my dreams of violence have always taken the form of me knifeing someone in a typically underhanded fashion and subsequently running from cops the rest of the night.

i sleep with a very dull machette just out of arms reach, under the matress.
this does not please my wife.
komos From: komos Date: January 7th, 2003 07:58 am (UTC) (Link)
These aren't the only violent dreams I've had, though I can't say that I recall ever knifing someone in dreamspace. I do remember a dream involving a really big axe...

Eh, I'm pretty sure you'd kick my ass, machete or no. ;)
riverbank From: riverbank Date: January 7th, 2003 06:32 pm (UTC) (Link)
violence is a usual part of my dreams and even in subliminal ways, feeling of violence and not seeing it. i'm often a night thrasher.
i've never had a tai chi dream but have had ones where i am as agile as animals, an animal itself, or just the opposite, tripping and falling all over the place.
didn't know you practiced kung fu. i'm into tai chi (freestyle push hands) and have taken chi kung classes. i haven't been the same since.
komos From: komos Date: January 8th, 2003 07:19 am (UTC) (Link)

I'm horribly out of practice and I'm carrying way too much extra weight now, but yeah... I became pretty invested in pak hok pai. Still, before I got preoccupied with life's complications, I had worked to the point where I was leading the beginner soft form/chi gung classes.

Is it safe to assume that you practice Yang style?
riverbank From: riverbank Date: January 8th, 2003 08:20 pm (UTC) (Link)


i've been doing it on and off for many years. i like sparing, using it as self defence. my favorite teacher (who has now moved away) taught a type of push hands (always in contact)sparing that helped me emensely in feeling control in my body, to obsorb and ground, and basically keep from falling over during the whole thing. unfortunatly, i haven't found anyone near home that teaches anything other than short form/long form. so now i'm learning those. (kinda backwards to learn sparing first)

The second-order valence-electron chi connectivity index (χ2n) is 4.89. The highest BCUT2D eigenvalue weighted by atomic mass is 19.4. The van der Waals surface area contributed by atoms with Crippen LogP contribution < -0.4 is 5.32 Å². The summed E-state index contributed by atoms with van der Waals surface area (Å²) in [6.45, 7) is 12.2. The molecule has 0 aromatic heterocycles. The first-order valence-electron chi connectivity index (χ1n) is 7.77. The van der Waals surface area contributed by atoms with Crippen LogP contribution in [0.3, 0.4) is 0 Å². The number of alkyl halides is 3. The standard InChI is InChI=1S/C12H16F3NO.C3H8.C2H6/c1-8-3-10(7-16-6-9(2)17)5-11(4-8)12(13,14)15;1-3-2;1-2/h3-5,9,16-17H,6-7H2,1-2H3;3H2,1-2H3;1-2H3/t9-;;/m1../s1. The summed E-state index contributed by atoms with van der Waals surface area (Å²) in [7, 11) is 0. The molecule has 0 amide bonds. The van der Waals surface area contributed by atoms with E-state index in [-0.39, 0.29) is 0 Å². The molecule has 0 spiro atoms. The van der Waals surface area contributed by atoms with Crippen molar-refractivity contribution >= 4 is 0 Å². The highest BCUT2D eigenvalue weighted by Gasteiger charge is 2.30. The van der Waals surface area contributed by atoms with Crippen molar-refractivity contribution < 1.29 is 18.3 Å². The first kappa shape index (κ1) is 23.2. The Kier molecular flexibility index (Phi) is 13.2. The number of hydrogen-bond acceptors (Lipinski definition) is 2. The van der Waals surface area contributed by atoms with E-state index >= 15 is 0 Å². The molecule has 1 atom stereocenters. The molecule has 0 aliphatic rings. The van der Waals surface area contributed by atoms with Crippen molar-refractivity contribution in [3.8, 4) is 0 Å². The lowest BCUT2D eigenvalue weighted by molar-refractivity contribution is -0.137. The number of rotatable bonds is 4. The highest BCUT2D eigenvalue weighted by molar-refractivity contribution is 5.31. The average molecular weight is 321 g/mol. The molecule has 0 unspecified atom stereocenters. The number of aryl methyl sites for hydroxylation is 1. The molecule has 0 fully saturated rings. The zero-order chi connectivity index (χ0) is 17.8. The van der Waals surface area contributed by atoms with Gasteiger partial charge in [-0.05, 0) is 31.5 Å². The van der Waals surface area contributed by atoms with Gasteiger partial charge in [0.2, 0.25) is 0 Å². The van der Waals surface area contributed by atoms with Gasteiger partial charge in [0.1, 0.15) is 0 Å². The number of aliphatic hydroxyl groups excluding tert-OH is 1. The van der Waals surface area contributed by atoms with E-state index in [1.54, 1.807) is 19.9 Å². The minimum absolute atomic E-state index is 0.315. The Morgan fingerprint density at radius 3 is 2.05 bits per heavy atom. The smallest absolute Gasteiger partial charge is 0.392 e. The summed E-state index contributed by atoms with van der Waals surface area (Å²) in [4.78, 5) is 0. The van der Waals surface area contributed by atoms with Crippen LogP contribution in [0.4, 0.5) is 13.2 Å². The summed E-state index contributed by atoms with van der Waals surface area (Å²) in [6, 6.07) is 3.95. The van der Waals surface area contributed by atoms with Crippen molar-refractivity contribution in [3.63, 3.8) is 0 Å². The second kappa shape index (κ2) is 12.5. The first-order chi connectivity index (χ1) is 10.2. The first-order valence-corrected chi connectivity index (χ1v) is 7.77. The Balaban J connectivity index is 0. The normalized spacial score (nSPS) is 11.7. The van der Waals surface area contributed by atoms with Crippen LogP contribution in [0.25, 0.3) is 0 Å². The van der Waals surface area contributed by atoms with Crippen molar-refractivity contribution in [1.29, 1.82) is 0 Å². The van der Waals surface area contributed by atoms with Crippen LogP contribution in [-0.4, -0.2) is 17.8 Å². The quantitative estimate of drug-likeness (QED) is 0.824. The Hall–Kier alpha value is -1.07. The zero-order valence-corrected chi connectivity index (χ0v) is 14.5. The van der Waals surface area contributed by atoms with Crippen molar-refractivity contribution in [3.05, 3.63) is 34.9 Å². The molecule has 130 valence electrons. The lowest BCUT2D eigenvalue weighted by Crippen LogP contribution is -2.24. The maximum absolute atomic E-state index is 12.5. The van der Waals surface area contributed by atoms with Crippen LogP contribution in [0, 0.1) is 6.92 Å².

out of the blue question here; do you watch many kung fu movies? are there any tai chi ones?
komos From: komos Date: January 9th, 2003 07:00 am (UTC) (Link)

I really liked push hands, but tended to rely a little (ok, a lot) too much on my strength. I've gotten much clumsier since I've not been practicing.

I do watch a fair amount of HKAT, though recommending one for a certain style can be tricky. There are the obvious Tai Chi I, II, and III. Be warned that these are at times fairly silly and require you to look past the wire-fighting to observe any real technique. Pretty much anything with Donnie Yen (son to Bow Sim Mak) will incorporate elements of his Wushu-influenced Yang style. I also remember seeing a stunningly good application of push-hands in a film I saw recently, but will have to get back to you with the title.

Additionally, we've a copy in the house of a film made in the 1950's depicting a match between White Crane and T'ai Chi practioners. (Sifu Wu was in attendance, though he wasn't one of the fighters.) Both men came away claiming they won. If I can figure out how to convert it into a more useful format, I'll gladly pass a copy along to you.
6 comments or Leave a comment